“All or nothing” offers a peek behind the curtain of Leafs | The Canadian News

TORONTO – The emotions of the moment are raw.

Maple Leafs keeper Jack Campbell is crying. Star forwards Auston Matthews and Mitch Marner cut lone figures, heads down, in a dejected locker room.

Toronto just lost to the Montreal Canadiens in Game 7, the final act of an impressive collapse after building a 3-1 series lead to cement another devastating first-round playoff loss.

The scenes, set in the finale of Amazon Prime’s “All or Nothing: Toronto Maple Leafs,” are among the candid behind-the-scenes glimpses of the five-episode series that traces the Original Six franchise to last season.

“It’s real … that’s what you want,” head coach Sheldon Keefe said in an interview with The Canadian Press when asked what a tortured fanbase would take from the final heartbreaking sequence. “How people interpret it is up to them. I just know that our people care deeply. We recognize the responsibility that we have.

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“When you fail to deliver and are unsuccessful, it hits you harder.”

It is no secret how the 2020-21 season, which was played in the shadow of the COVID-19 pandemic that began with so much hope and promise, ends for the Leafs, an organization that has been without a Stanley Cup for 54 years and has not. has done. won a playoff round since 2004.

But “All or Nothing,” which premieres on Amazon’s streaming service on Friday, takes viewers inside the NHL ropes with unprecedented backstage access.

There are candid conversations between the players and the management, tense exchanges between the coaches, passionate speeches and colorful language.

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Lots of colorful language.

The cameras are there when defender Jake Muzzin breaks a bone in his face and when winger Zach Hyman suffers a knee injury.

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“You forgot they were there,” Keefe said of the film crew. “You are in a conversation, you are training, you are teaching or you are speaking with your team.”

The acquisition of center Nick Foligno before the NHL trade deadline figures prominently as general manager Kyle Dubas navigates the market, while goalkeeper Frederik Andersen’s attempt to regain full health receives plenty of time in front of the screen.

There are plenty of lighter moments too, including Joe Thornton listening to his car radio as hockey expert Brian Burke, who is now president of the Pittsburgh Penguins, criticizes the Leafs’ decision to sign the veteran winger.

Matthews said he’s eager to get the series started, voiced by Toronto-born actor and Leafs fan Will Arnett, while at the same time dreading its conclusion.

“I could skip the last episode,” he said. “It will be a different perspective on what life is like.”

Marner, a lightning rod for frustrated fans after last spring’s postseason, hopes people will see the Leafs as more than just names on a jersey.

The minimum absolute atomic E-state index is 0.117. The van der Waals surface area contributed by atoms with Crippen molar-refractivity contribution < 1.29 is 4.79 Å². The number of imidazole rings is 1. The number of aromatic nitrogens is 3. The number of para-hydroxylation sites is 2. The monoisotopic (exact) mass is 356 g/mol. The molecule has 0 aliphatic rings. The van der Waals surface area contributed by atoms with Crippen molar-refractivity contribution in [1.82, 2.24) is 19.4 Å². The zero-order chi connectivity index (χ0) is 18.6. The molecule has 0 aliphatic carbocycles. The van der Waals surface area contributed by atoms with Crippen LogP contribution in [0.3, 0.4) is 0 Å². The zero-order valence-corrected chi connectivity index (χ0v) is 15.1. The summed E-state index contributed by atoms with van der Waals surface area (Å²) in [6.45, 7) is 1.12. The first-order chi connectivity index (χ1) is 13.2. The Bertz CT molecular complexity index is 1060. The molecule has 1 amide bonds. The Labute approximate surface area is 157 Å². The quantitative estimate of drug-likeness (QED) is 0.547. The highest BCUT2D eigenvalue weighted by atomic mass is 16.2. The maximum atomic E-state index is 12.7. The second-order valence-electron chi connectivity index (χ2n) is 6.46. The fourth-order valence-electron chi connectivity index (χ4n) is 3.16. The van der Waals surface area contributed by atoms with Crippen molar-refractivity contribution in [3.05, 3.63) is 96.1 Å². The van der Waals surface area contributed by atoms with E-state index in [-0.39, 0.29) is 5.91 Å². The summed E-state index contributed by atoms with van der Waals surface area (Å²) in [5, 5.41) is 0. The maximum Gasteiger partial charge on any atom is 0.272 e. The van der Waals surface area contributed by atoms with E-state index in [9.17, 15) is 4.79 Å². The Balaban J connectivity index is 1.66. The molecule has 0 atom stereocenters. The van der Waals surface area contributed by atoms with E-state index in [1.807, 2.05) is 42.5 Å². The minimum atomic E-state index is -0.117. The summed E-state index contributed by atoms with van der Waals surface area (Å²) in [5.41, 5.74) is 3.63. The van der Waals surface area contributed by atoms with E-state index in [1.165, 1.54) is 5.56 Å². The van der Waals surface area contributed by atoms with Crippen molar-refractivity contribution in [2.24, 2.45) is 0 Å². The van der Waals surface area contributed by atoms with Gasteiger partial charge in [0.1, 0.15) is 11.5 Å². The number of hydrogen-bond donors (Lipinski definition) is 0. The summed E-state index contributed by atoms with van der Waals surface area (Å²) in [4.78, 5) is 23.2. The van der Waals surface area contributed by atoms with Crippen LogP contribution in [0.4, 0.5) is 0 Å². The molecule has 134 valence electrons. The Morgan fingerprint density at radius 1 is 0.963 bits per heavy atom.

“Everybody always thinks of us as hockey players, we should be hockey players and nothing else,” he said. “Everyone on our team has so much more to show than just dressing in our gear and going out and playing 60 minutes of hockey every night.”

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“All or Nothing” also deals with the horrific injury suffered by Toronto captain John Tavares in Game 1 against Montreal, including gripping footage and audio from the minutes before he was taken off the ice on a stretcher.

Then there’s Keefe, truly the star of a series that should appeal to more than just hockey fans as he relentlessly pushes his team on.

The trainer said a concern before filming was that certain tense moments could become exaggerated months after the fact.

“They want to put together something that’s entertaining,” said Keefe, who has yet to see the final cut of the show. “There are a lot of things that happen that are quite boring (during the season). There are thousands of hours of footage.

“Some conversations are captured, others are not. Some are in spaces where there are no cameras or microphones, others are done via text message or cell phone or while walking down the hall. Much of that context is not captured. “

Nor do you expect hard feelings.

“Like everything else we go through here, we have to block that out and focus on the relationships that we have within the walls,” Keefe said. “And I trust them.”

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He added that one element he could overdo is a common theme woven into everything related to his perceived concern that Toronto, which made several breakthroughs last season despite its crushing conclusion, is not ready to face the challenges that lie ahead.

“The job of every coach is always to find where you can improve,” he said. “When the stakes are high, you are trying to be an elite among the elite. It’s challenging to get there, so you’ll have those kinds of conversations and those moments. We had a lot of positivity around our team last season, many reasons to believe.

“That’s part of the reason the disappointment was felt.”

But that disappointment, vividly documented in “All of Nothing,” is something Keefe hopes will shine through.

“We share the passion (of the fans) and their excitement,” he said. “Our job is to wake up each day and work to be better than the day before.

“We are doing everything we can to deliver.”

This Canadian Press report was first published on September 29, 2021.


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© 2021 The Canadian Press


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